We had no television at our ranch because my father thought its absence would encourage his kids to read. I’m extremely grateful to him. I remain an avid reader of history, and discovered Theodore Roosevelt during my childhood years.
“Theodore Rex” may have been the most complex and remarkable American who ever lived. Despite severely poor eyesight, he won the Medal of Honor leading a hell-for-leather charge. He also received the Nobel Peace Prize for his skill as a negotiator and peacemaker.
He was the first president to drive a car, pilot a submarine and fly in an airplane. He was the first and only president to box and do jujitsu in the presidential mansion, which he named the White House. He was also the first president to meet a Pope.
He created the Department of Commerce and the Panama Canal. As trustbuster he broke up railroad and oil monopolies. He successfully championed laws for safer and cleaner working conditions, and food and drug inspections.
T.R. was a voracious reader, frequently devouring a book a day. With the possible exception of Jefferson, he was our most literary president, writing 33 scholarly books and many articles. I own about 80 books on or by Theodore Roosevelt. I feel I know him. His portrait has watched me from my office wall for most of my life.
T.R. was a truly great president for many reasons, but because of his commitment to future generations he is our greatest conservation president. When he took office in 1901, the United States contained 43 million acres reserved for the public. At the end of his presidency in 1909, he had expanded that figure to 194 million acres. Because of T.R., Montana has the Beaverhead, Deerlodge, Kootenai, Custer, Lolo, Helena and Kaniksu national forests. He loved his visits to the west, and to national parks in particular.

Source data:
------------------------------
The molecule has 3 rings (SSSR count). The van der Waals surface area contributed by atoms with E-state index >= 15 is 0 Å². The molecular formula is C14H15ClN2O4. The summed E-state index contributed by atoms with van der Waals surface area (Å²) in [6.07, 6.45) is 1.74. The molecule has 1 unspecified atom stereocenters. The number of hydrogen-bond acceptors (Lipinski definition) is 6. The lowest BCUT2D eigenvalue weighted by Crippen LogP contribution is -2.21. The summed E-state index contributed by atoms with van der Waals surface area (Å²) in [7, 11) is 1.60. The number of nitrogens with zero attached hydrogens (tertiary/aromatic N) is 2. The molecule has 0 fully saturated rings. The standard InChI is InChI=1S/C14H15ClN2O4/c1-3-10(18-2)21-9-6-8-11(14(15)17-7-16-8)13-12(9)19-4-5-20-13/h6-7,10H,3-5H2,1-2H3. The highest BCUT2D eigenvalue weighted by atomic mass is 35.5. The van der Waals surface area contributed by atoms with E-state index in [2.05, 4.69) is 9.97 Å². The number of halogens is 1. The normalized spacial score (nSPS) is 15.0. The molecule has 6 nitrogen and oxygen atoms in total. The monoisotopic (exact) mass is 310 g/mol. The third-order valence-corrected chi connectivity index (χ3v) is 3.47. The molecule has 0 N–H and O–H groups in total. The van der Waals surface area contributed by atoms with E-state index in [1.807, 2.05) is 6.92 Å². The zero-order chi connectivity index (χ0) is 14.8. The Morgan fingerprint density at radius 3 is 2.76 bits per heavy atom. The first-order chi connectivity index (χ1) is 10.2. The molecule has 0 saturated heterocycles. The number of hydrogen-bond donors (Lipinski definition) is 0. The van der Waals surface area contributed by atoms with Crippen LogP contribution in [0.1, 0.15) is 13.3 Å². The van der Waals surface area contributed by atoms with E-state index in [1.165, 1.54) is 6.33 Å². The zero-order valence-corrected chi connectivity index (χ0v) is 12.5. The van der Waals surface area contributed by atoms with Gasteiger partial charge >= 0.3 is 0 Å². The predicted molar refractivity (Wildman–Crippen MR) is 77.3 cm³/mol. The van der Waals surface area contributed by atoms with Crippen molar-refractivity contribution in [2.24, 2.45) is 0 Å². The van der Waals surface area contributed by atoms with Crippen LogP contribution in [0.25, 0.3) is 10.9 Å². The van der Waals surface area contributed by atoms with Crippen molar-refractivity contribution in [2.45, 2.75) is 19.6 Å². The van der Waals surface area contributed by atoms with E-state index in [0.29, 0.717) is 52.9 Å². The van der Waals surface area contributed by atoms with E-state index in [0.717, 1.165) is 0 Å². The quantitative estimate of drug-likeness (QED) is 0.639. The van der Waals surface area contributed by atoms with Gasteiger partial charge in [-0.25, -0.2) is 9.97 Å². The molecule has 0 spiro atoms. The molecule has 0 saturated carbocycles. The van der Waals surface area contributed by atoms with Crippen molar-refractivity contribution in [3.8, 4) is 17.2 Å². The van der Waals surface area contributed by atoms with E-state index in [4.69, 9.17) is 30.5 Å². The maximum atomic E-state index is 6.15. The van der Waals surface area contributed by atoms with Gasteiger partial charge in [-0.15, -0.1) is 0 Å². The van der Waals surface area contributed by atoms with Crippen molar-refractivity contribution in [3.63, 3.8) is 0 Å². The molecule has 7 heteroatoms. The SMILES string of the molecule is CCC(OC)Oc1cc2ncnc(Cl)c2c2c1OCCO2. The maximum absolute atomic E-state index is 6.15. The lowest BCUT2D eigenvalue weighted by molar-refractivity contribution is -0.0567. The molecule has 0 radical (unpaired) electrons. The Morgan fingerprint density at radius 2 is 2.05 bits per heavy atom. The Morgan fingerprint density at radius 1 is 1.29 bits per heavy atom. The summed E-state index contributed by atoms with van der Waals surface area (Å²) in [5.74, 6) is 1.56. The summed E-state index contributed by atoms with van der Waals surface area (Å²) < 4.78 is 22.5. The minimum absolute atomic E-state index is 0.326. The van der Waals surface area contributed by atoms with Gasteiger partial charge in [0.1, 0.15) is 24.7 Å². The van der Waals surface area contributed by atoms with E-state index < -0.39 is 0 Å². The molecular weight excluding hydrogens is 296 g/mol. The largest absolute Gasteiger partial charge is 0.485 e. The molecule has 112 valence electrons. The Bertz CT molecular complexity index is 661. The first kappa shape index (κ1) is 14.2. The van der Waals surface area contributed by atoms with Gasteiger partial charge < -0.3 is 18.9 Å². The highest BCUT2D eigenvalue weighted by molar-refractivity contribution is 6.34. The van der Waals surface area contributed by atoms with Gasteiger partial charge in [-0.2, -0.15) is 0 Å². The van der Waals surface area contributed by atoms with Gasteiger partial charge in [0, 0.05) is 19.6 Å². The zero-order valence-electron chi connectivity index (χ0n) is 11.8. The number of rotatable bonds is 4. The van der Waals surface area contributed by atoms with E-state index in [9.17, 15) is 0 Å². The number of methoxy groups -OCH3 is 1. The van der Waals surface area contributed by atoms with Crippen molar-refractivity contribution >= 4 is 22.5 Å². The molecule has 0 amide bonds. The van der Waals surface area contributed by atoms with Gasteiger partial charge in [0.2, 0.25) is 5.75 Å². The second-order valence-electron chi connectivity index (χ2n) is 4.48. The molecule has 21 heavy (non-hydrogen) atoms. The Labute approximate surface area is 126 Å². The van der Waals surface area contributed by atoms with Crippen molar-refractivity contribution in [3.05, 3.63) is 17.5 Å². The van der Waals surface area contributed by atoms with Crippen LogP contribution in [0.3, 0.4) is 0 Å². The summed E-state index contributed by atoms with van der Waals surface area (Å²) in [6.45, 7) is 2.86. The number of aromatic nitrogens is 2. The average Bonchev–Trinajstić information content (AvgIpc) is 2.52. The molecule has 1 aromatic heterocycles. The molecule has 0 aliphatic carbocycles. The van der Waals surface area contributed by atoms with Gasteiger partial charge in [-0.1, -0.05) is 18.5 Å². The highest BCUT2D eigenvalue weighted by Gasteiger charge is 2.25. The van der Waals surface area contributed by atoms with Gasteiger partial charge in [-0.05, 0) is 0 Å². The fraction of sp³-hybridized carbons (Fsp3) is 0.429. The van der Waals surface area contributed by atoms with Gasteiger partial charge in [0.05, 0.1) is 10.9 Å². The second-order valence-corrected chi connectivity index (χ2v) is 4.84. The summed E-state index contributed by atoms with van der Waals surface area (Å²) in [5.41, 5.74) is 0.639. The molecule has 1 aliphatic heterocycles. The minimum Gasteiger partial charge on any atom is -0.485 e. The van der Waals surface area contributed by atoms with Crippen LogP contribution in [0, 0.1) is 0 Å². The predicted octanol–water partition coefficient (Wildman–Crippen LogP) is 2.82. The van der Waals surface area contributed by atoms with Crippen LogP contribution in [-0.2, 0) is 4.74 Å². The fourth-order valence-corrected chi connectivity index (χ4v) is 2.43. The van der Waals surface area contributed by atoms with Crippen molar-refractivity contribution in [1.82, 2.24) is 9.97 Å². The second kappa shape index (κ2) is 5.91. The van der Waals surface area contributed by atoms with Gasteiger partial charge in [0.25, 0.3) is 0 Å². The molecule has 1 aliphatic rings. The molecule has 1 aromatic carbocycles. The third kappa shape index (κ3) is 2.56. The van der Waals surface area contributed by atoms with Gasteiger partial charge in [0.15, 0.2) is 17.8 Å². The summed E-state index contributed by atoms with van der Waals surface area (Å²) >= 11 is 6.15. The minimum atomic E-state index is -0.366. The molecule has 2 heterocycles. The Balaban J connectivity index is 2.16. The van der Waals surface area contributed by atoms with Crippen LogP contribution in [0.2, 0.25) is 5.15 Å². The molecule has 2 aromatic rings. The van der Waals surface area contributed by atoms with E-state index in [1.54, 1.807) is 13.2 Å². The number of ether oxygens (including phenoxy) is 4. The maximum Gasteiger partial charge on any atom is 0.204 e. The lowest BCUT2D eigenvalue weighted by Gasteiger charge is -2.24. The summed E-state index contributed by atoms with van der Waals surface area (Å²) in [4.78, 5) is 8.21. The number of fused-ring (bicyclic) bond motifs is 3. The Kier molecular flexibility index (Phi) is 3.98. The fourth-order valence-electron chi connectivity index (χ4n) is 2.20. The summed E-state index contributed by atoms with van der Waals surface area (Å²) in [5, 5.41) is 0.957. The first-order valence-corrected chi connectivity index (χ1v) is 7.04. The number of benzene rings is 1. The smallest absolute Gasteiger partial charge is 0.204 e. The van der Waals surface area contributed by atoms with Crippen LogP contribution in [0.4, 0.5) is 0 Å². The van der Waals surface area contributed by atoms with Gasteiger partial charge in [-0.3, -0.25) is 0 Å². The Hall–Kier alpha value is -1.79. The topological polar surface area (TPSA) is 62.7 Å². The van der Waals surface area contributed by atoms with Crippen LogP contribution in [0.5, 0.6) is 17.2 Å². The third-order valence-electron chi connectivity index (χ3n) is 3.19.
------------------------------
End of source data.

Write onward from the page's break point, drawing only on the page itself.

Roosevelt was considered the most popular man in the world when he left office, but that was never his intention. He commented that accomplishments sometimes required making enemies. (Monopolist J.P. Morgan quipped when T.R. was hunting in Africa that he “hoped a lion would do its duty.”) Roosevelt supported a graduated income tax, an inheritance tax on large estates and universal health care. He commented that “a great democracy has got to be progressive or it will cease to be a great democracy.”
Theodore Roosevelt beat William Howard Taft 8-1 in state primary elections for the Republican presidential nomination in 1912. Still, well-financed corporate conservatives blocked his nomination. That’s when he “bolted” and formed his own progressive “Bull Moose” Party. His national campaign manager was Montana progressive Republican Sen. Joe Dixon. T.R. ran well ahead of Taft in the general election, but ultimately lost to Democrat Woodrow Wilson.
Affection among Republicans returned to T.R. at the end of the Wilson years, and he was the heavy favorite for the Republican nomination in 1920 when he died on Jan. 6, 1919, almost exactly 101 years ago.
Among his many great quotations, the one most repeated now is, “No man is above the law, and no man is below it, nor do we ask any man’s permission when we require him to obey it.”
Theodore Roosevelt was as imperfect as any human being. He couldn’t possibly have had as big an ego as our current president, but he was close. T.R., however, was notably principled and informed, a deep and knowledgeable thinker, radiated goodwill and an uplifting spirit to all Americans. We look back with respect and affection to his time of true American greatness.
Bob Brown is the former Republican Montana secretary of state and state Senate president.
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